Following the Career Path Less Traveled – Valerie Ryder, Chapter Cabinet Chair-Elect Candidate

Question 3: What sort of advice would you give to professionals, both newly minted and more seasoned professionals, who might be interested in non-traditional career paths?

Valerie Ryder, Candidate for Chapter Cabinet Chair-Elect

My advice to any information professional who is interested in a non-traditional career path is simply “Go for it!  You never know where a path may lead but the journey will be interesting.”  When I hear people talk about traditional versus non-traditional career paths for information professionals I often think that distinction can be … well, “traditional”.  In today’s world of rapid change, emerging technologies, and the need to be adaptable in one’s career, what is a traditional job anyway?

As I look around SLA, I see members in a variety of job settings that reflect SLA’s Strategic Agenda of diversification in its broadest meaning.  While the corporate environment may be in more flux than ever, which can be scary to the risk-averse, the constant change also provides a myriad of career opportunities.  Corporate information professionals are thriving in positions in knowledge management, archives, records management, information architecture, competitive intelligence, market research, and much more.  Academic librarians have assumed responsibilities for institutional repositories, scholarly communications, open access initiatives, campus educational software and help desks that provide information technology and reference services in blended IT/IS departments.  I believe that our skills and experience are highly transferable, applicable to a wide variety of work venues, and critically needed in job functions outside the traditional library setting.

When I reflect upon my own career path, I know that I have taken a direction that some people would consider non-traditional, although at each fork in the road I chose the option that would allow me to apply my training and knowledge in an interesting setting and enable me to learn new skills.  My points of advice for those who decide to travel the “path less traveled” are:

You will learn to apply your existing skills in different ways.  In a non-library setting you will need to communicate with others without using library jargon.  In many situations, you will be the only one who knows the benefits of organized information to the enterprise at large, and the best techniques for information management.  It will be up to you to make the case in terms that your audience understands and with arguments that convince them to accept and implement your recommendations.  In return, you will gain a better understanding of their perspectives and what matters most to them.  As a records manager in a highly regulated industry, I recognized the necessity for organizing internal information so that it was as retrievable to users as the external information world was.  I also gained insights into how internal documentation was used by the business and was essential to the smooth functioning of the construction and operating plants as well as being in compliance with federal-mandated safety requirements.

You will learn the business of your employer as an insider.  Too often the role of the information professional in a traditional setting is to find and deliver the requested information without participating in the decision for which that information is needed.  Information professionals who are part of the project team can more effectively apply their information finding, organizing and analyzing skills to expedite the decision process because they also understand how the information will be used, and what business outcome is expected from the decision to be made.  As a market researcher and competitive intelligence analyst in the international unit of a global company, I often gathered and analyzed information that was used for strategic planning by business units with operations in several world regions.  Many times the executives with whom I worked did not realize the wealth of information that was available, and were amazed when I found an answer to their question that was specific to their industries.  As a result, I gained a more in-depth understanding of the industry and competitive factors that impacted the company.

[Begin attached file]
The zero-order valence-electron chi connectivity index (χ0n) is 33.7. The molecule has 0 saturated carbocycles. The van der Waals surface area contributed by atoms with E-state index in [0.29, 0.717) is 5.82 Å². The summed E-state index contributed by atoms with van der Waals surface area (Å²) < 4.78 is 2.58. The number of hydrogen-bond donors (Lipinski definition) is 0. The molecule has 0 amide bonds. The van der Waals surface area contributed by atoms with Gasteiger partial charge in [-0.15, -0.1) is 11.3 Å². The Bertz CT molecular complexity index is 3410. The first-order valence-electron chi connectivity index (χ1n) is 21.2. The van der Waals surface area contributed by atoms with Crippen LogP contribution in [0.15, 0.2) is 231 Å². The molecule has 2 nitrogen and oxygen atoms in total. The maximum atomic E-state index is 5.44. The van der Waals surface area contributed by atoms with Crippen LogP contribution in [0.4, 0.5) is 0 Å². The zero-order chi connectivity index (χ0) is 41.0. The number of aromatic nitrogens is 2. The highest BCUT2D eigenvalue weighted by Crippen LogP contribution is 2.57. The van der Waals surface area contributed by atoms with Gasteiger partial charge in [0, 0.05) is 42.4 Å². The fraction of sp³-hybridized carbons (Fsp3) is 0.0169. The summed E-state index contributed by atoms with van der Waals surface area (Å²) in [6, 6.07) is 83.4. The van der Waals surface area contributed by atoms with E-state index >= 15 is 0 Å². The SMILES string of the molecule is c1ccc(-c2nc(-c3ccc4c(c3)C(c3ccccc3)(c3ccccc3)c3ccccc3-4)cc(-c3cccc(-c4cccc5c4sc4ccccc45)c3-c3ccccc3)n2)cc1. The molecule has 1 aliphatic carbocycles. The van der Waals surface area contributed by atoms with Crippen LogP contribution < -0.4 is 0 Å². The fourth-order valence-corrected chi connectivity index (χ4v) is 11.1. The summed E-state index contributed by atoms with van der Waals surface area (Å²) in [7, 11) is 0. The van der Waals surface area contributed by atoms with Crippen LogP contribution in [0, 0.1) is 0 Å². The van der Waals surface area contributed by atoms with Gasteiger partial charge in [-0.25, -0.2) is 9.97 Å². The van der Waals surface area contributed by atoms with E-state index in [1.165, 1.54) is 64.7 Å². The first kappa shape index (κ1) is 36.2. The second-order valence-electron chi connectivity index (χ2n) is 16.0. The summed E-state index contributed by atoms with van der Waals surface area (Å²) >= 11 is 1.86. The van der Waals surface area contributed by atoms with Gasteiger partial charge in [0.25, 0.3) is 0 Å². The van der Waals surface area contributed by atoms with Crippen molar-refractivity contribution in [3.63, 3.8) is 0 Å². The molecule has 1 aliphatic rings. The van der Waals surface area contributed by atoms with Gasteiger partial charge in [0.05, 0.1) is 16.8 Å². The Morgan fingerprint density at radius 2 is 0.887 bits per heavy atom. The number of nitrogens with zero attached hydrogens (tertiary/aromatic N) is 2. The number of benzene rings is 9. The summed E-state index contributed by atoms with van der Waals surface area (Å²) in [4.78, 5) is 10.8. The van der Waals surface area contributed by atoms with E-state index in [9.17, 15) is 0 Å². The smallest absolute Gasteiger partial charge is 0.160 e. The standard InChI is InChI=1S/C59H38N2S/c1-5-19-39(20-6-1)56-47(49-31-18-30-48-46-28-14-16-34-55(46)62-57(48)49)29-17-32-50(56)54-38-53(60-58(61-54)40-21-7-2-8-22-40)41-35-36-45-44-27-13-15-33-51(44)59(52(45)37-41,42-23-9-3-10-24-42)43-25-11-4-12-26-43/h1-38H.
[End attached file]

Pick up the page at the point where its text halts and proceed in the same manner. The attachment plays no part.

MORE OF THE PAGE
You will become more adaptable and have greater career resiliency.  By learning to present your talents in different and non-library settings you will fine-tune your ability visualize how your knowledge and experience can be applied to a wide range of problem sets.  You will be able to see windows of opportunity within your current employer or elsewhere by reading between the lines of a position description to distill the critical skills and find the match with your abilities.  My own career path was not a straight line and had several detours and potholes along the way.  However, I always felt that I was applying my training and knowledge as an information professional regardless of what my title or my employment situation happened to be.

SLA represents a wide variety of information specialties, with core values that encompass the many information professions of its members, whether they have traditional or non-traditional careers.  Through the SLA structures of chapters and divisions, information professionals can connect, collaborate, and strategize with other members to meet their own evolving interests.

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